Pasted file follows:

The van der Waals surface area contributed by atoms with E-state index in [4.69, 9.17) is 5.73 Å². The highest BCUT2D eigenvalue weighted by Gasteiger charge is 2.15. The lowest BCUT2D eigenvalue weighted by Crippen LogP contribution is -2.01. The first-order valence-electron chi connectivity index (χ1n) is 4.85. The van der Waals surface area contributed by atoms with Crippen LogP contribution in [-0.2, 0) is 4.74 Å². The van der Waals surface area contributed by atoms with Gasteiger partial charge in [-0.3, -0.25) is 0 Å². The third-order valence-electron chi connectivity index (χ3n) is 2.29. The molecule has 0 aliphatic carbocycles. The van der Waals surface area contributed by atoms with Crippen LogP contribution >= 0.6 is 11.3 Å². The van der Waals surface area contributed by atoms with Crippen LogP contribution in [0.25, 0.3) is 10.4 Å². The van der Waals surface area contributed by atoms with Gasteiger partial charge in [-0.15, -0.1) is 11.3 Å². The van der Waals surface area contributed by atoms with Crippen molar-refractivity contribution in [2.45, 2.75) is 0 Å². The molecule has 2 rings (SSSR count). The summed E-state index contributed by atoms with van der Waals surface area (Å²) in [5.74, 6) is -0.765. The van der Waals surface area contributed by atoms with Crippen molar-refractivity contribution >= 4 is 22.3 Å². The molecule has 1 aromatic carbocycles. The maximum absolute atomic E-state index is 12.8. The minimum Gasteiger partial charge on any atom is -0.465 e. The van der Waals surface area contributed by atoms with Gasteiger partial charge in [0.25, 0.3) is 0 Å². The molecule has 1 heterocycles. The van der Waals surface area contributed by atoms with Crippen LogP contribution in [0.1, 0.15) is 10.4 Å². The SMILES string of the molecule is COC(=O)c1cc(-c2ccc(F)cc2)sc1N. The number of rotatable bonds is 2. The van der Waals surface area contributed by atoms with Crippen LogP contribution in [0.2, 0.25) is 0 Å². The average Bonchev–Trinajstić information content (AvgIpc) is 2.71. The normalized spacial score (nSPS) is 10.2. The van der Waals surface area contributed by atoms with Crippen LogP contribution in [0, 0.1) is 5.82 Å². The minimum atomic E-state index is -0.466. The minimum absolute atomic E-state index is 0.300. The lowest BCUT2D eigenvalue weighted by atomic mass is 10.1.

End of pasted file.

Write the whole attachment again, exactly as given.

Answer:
The van der Waals surface area contributed by atoms with E-state index in [4.69, 9.17) is 5.73 Å². The highest BCUT2D eigenvalue weighted by Gasteiger charge is 2.15. The lowest BCUT2D eigenvalue weighted by Crippen LogP contribution is -2.01. The first-order valence-electron chi connectivity index (χ1n) is 4.85. The van der Waals surface area contributed by atoms with Crippen LogP contribution in [-0.2, 0) is 4.74 Å². The van der Waals surface area contributed by atoms with Gasteiger partial charge in [-0.3, -0.25) is 0 Å². The third-order valence-electron chi connectivity index (χ3n) is 2.29. The molecule has 0 aliphatic carbocycles. The van der Waals surface area contributed by atoms with Crippen LogP contribution >= 0.6 is 11.3 Å². The van der Waals surface area contributed by atoms with Crippen LogP contribution in [0.25, 0.3) is 10.4 Å². The van der Waals surface area contributed by atoms with Gasteiger partial charge in [-0.15, -0.1) is 11.3 Å². The van der Waals surface area contributed by atoms with Crippen molar-refractivity contribution in [2.45, 2.75) is 0 Å². The molecule has 2 rings (SSSR count). The summed E-state index contributed by atoms with van der Waals surface area (Å²) in [5.74, 6) is -0.765. The van der Waals surface area contributed by atoms with Crippen molar-refractivity contribution >= 4 is 22.3 Å². The molecule has 1 aromatic carbocycles. The maximum absolute atomic E-state index is 12.8. The minimum Gasteiger partial charge on any atom is -0.465 e. The van der Waals surface area contributed by atoms with Gasteiger partial charge in [0.25, 0.3) is 0 Å². The molecule has 1 heterocycles. The van der Waals surface area contributed by atoms with Crippen LogP contribution in [0.1, 0.15) is 10.4 Å². The SMILES string of the molecule is COC(=O)c1cc(-c2ccc(F)cc2)sc1N. The number of rotatable bonds is 2. The van der Waals surface area contributed by atoms with Crippen LogP contribution in [0.2, 0.25) is 0 Å². The average Bonchev–Trinajstić information content (AvgIpc) is 2.71. The normalized spacial score (nSPS) is 10.2. The van der Waals surface area contributed by atoms with Crippen LogP contribution in [0, 0.1) is 5.82 Å². The minimum atomic E-state index is -0.466. The minimum absolute atomic E-state index is 0.300. The lowest BCUT2D eigenvalue weighted by atomic mass is 10.1.